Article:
In this critique of security studies, with insights into the thinking of Heidegger, Foucault, Derrida, Levinas and Arendt, Michael Dillon contributes to the rethinking of some of the fundamentals of international politics developing what might be called a political philosophy of continental thought. Drawing on the work of Martin Heidegger, Politics of Security establishes the relationship between Heidegger's readical hermeneutical phenomenology and politics and the fundamental link between politics, the tragic and the ethical. It breaks new ground by providing an etymology of security, tracing the word back to the Greek asphaleia (not to trip up or fall down), and a unique political reading of Oedipus Rex . Michael Dillon traces the roots of desire for security to the metaphysical desire for certitude, and points out that our way of seeking that security is embedded in 20th century technology, thus resulting in a global crisis. Politics of Security will be invaluable to both political theorists and philosophers, and to anyone concerned with international relations, continental philosophy or the work of Martin Heidegger.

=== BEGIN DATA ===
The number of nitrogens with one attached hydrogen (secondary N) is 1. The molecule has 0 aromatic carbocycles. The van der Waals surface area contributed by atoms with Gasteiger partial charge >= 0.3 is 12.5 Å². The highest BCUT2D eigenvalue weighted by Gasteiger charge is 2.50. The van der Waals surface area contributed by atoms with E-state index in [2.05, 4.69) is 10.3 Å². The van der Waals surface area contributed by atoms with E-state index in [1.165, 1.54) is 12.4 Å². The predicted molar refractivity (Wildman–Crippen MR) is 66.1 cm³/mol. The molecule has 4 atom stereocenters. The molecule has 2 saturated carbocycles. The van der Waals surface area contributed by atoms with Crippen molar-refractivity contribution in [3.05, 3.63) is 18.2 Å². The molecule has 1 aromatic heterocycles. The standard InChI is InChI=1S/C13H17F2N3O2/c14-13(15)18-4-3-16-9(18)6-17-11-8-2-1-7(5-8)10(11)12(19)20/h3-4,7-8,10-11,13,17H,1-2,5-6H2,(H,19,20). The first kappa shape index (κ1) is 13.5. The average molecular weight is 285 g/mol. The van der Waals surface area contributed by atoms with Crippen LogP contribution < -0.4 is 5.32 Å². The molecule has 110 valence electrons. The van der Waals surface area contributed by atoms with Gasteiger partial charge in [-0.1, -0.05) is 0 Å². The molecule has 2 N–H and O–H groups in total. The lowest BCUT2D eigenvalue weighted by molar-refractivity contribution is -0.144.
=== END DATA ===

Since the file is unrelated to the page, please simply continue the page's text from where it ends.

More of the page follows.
'This is a challenging and important book.' - Thomas Dumm, Amherst College